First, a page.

July 14, 2011

THE FALL OF THE FACULTY: This diagnosis sounds plausible to me:

In his polemic, The Fall of the Faculty: The Rise of the All-Administrative University and Why It Matters (Oxford University Press), Benjamin Ginsberg, David Bernstein Professor of Political Science at Johns Hopkins University, takes stock of what ails higher education and finds a single, unifying cause: the growth of administration. Ginsberg bemoans the expansion over the past 30 years of what he calls “administrative blight” as personified by what he characterizes as an army of “deanlets” and “deanlings.” By virtue of their sheer number and their managerial rather than academic orientation, Ginsberg argues, these administrators have served to marginalize the faculty in carrying out tasks related to personnel and curriculum that once sat squarely in their domain.

The Goldwater Institute found something similar in tying “administrative bloat” to the rise of college costs. But Ginsberg appears to go beyond the cost issue alone: “The larger result, he argues, is that universities have shifted their resources and attention away from teaching and research in order to feed a cadre of administrators who, he says, do little to advance the central mission of universities and serve chiefly to inflate their own sense of importance by increasing the number of people who report to them.”

Interview at the link.

UPDATE: Steven Den Beste emails:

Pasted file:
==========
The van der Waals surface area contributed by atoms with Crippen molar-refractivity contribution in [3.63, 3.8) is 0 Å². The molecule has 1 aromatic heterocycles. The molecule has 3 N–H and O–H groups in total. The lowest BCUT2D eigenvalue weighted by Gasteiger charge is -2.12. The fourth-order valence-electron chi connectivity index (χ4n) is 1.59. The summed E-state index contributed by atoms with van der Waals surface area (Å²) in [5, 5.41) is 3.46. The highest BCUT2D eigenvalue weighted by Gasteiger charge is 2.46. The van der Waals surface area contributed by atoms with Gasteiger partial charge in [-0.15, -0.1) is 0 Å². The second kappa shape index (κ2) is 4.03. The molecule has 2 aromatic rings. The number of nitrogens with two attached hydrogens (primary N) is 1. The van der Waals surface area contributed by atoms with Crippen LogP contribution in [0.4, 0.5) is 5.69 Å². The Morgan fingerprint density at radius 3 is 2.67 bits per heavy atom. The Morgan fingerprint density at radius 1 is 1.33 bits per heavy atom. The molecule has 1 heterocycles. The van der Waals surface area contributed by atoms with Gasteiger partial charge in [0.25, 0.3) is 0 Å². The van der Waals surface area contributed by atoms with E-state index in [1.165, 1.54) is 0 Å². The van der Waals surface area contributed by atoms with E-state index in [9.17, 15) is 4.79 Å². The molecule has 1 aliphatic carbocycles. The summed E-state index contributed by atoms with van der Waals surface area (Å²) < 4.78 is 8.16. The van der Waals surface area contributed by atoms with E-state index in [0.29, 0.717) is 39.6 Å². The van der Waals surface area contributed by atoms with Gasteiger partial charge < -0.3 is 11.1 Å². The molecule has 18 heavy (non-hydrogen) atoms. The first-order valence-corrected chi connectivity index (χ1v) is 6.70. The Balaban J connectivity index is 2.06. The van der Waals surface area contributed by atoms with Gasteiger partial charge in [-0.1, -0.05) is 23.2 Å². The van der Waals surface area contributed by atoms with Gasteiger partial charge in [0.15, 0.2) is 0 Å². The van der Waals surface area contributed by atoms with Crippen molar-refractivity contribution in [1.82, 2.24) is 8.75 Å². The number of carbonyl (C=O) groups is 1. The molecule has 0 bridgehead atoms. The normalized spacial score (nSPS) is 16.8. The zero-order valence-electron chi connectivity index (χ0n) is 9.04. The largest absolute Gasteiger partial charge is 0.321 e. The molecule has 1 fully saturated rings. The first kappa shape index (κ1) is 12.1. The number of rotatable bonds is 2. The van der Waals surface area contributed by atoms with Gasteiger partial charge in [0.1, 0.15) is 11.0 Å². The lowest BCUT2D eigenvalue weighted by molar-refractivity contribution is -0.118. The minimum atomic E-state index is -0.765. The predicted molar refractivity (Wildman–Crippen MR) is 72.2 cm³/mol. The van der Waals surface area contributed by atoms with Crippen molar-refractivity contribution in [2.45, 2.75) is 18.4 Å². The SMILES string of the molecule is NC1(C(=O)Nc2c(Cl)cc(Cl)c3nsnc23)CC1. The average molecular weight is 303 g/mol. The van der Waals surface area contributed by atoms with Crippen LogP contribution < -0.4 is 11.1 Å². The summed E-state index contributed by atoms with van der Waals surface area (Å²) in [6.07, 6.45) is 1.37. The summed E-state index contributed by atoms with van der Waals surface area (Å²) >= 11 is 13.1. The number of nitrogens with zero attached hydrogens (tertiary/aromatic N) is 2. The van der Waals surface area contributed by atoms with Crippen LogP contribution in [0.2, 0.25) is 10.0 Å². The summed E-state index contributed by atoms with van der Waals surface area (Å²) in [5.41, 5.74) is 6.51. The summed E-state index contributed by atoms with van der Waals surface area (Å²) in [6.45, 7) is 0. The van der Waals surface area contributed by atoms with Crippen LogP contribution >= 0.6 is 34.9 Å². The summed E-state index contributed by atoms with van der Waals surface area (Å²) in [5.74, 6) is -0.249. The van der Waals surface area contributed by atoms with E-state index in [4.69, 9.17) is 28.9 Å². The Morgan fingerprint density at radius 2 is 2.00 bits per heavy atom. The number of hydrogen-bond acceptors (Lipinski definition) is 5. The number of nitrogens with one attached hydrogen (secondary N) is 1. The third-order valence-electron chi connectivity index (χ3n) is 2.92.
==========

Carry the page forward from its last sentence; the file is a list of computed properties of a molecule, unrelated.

It’s one of Parkinson’s Laws: “All bureaucracies grow 3% per year, unrelated to the job they are supposed to perform.”

Indeed. And as proof of its universality, here’s another email:

Please withhold name and company:

I’m a senior manager at a Fortune 100 company. I read your post, “The Fall of the Faculty” and just shook my head. The administrative bloat is happening everywhere, not just education. Just this morning I was reviewing the number of Human Resource indicators/measures/reports, etc. being pushed to executives and technical managers throughout our company. If you were to guess 100 metrics, you would be under calling it by a long shot. We actually have 50+ measures on diversity alone. And our HR and IT groups are proposing even more. Truly, we are burdening our technical managers with so much bureaucracy, they must either reduce focus on future technology and work more on bureaucratic policies that benefit only regulators/policy makers; or work even more ungodly hours to continue the path forward. Disgusting.

Some of this is the fault of regulation and excessive litigation, which tends to empower internal bureaucracies. Some of it’s just Parkinson’s law at work.

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